Polly family battle  Storm (37) Stephen Polly and son Warren in Toucan at the Irish RS Elite Championships at Royal Ulster on Belfast Lough Photo: AquaventusPolly family battle Storm (37) Stephen Polly and son Warren in Toucan at the Irish RS Elite Championships at Royal Ulster on Belfast Lough Photo: Aquaventus

Race Officer was Con Murphy from National YC in Dun Laoghaire, who had just returned from officiating at Kiel Week Regatta. Saturday’s conditions were kind, with a force four southerly, but closer to the shore, the breezes were fluky. After three races, Michael Browne and The Love Bug were on 5 points, leading overnight, and Soak Therapy on nine, including a sixth, which turned out to be their discard. The Polly family – Warren sailing Gavin Vaughan’s Toucan and Stephen sailing the jointly owned (Polly, Gunning and Kelso) Storm from Royal Ulster, were close behind on ten and 12, but the Sunday proved a very different matter with light to non-existent winds from the northwest forcing an abandoned start. But the two races were sailed although shortened.

The Love Bug Michael Browne with winner Soak Therapy behind and the Bulk Carrier Jonas Oldendorf Photo AquaventusThe Love Bug Michael Browne with winner Soak Therapy behind and the Bulk Carrier Jonas Oldendorf on Belfast Lough Photo: Aquaventus

Mid-fleet racing was close between Hayling Island boats Eclipse (Ellito Caldwell) and Cygnet (Paul Lewis) and Strangford’s Tuppence (Brian Corry) with just 4 points between them.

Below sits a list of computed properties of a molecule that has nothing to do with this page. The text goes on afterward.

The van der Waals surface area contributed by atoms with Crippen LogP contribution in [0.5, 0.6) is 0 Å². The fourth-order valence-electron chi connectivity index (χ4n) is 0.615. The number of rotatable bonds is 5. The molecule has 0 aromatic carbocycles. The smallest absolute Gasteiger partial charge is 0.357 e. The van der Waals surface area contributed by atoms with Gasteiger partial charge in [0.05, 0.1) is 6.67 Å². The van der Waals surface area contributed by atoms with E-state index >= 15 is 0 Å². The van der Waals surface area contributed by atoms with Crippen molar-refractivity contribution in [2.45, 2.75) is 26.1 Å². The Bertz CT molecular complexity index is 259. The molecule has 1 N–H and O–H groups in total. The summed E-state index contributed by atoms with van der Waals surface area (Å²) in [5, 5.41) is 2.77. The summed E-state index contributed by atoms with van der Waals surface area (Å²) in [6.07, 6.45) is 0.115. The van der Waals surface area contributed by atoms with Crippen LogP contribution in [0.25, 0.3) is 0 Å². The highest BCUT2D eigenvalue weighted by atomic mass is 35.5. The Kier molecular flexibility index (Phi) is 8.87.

The threatening downpours eventually arrived, but minus the wind

Stephen Polly was enthusiastic about the event, complimenting the organisation and the Club hospitality and looks forward to racing at Whiterock with an even larger fleet in the UK National Championships.

RS Elite Irish Championship prizewinners at Royal Ulster Yacht Club Photo Fiona HicksRS Elite Irish Championship prizewinners at Royal Ulster Yacht Club Photo Fiona Hicks

Published in RS Sailing

The Spring Series at Royal Ulster Yacht Club on Belfast Lough ran over three Sundays in April and attracted 12 cruiser racers. IRC winner after six races was the local boat, five points ahead of Stuart Cranston’s Ker 32 Hijacker from Strangford Lough YC. Michael Eames’ All or Nothing was in third slot.

Final Call II light airs on the first day racing of the Royal Ulster Yacht Club Spring Series Photo: courtesy TYTFinal Call II light airs on the first day racing of the Royal Ulster Yacht Club Spring Series Photo: courtesy RUYC